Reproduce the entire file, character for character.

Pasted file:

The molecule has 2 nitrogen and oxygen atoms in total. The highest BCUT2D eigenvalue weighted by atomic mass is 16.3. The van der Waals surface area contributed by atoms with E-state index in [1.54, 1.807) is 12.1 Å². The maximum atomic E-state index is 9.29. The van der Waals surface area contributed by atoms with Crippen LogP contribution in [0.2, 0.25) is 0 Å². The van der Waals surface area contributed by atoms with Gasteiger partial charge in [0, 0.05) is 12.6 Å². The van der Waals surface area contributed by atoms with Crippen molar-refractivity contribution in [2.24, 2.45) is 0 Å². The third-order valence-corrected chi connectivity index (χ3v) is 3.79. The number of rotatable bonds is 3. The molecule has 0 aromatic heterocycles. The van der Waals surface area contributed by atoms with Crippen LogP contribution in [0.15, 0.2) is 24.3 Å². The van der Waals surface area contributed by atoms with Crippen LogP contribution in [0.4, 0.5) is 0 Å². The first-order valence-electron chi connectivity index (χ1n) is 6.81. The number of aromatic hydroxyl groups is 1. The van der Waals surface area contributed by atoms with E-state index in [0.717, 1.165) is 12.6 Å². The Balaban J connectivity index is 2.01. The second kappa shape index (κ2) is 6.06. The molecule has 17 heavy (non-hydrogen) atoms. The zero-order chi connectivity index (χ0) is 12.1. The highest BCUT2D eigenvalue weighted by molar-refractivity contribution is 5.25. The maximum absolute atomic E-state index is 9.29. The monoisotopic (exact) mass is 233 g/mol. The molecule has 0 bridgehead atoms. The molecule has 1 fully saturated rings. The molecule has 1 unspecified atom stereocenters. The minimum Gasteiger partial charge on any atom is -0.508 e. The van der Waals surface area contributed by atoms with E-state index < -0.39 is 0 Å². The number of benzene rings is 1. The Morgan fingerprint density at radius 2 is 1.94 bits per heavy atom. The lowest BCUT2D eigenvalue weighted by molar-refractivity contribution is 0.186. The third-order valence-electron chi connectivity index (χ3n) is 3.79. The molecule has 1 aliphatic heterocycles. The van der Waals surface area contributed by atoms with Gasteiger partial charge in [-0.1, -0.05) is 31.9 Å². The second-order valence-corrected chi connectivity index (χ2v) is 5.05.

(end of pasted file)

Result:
The molecule has 2 nitrogen and oxygen atoms in total. The highest BCUT2D eigenvalue weighted by atomic mass is 16.3. The van der Waals surface area contributed by atoms with E-state index in [1.54, 1.807) is 12.1 Å². The maximum atomic E-state index is 9.29. The van der Waals surface area contributed by atoms with Crippen LogP contribution in [0.2, 0.25) is 0 Å². The van der Waals surface area contributed by atoms with Gasteiger partial charge in [0, 0.05) is 12.6 Å². The van der Waals surface area contributed by atoms with Crippen molar-refractivity contribution in [2.24, 2.45) is 0 Å². The third-order valence-corrected chi connectivity index (χ3v) is 3.79. The number of rotatable bonds is 3. The molecule has 0 aromatic heterocycles. The van der Waals surface area contributed by atoms with Crippen LogP contribution in [0.15, 0.2) is 24.3 Å². The van der Waals surface area contributed by atoms with Crippen LogP contribution in [0.4, 0.5) is 0 Å². The first-order valence-electron chi connectivity index (χ1n) is 6.81. The number of aromatic hydroxyl groups is 1. The van der Waals surface area contributed by atoms with E-state index in [0.717, 1.165) is 12.6 Å². The Balaban J connectivity index is 2.01. The second kappa shape index (κ2) is 6.06. The molecule has 17 heavy (non-hydrogen) atoms. The zero-order chi connectivity index (χ0) is 12.1. The highest BCUT2D eigenvalue weighted by molar-refractivity contribution is 5.25. The maximum absolute atomic E-state index is 9.29. The monoisotopic (exact) mass is 233 g/mol. The molecule has 0 bridgehead atoms. The molecule has 1 fully saturated rings. The molecule has 1 unspecified atom stereocenters. The minimum Gasteiger partial charge on any atom is -0.508 e. The van der Waals surface area contributed by atoms with E-state index < -0.39 is 0 Å². The number of benzene rings is 1. The Morgan fingerprint density at radius 2 is 1.94 bits per heavy atom. The lowest BCUT2D eigenvalue weighted by molar-refractivity contribution is 0.186. The third-order valence-electron chi connectivity index (χ3n) is 3.79. The molecule has 1 aliphatic heterocycles. The van der Waals surface area contributed by atoms with Gasteiger partial charge in [-0.1, -0.05) is 31.9 Å². The second-order valence-corrected chi connectivity index (χ2v) is 5.05.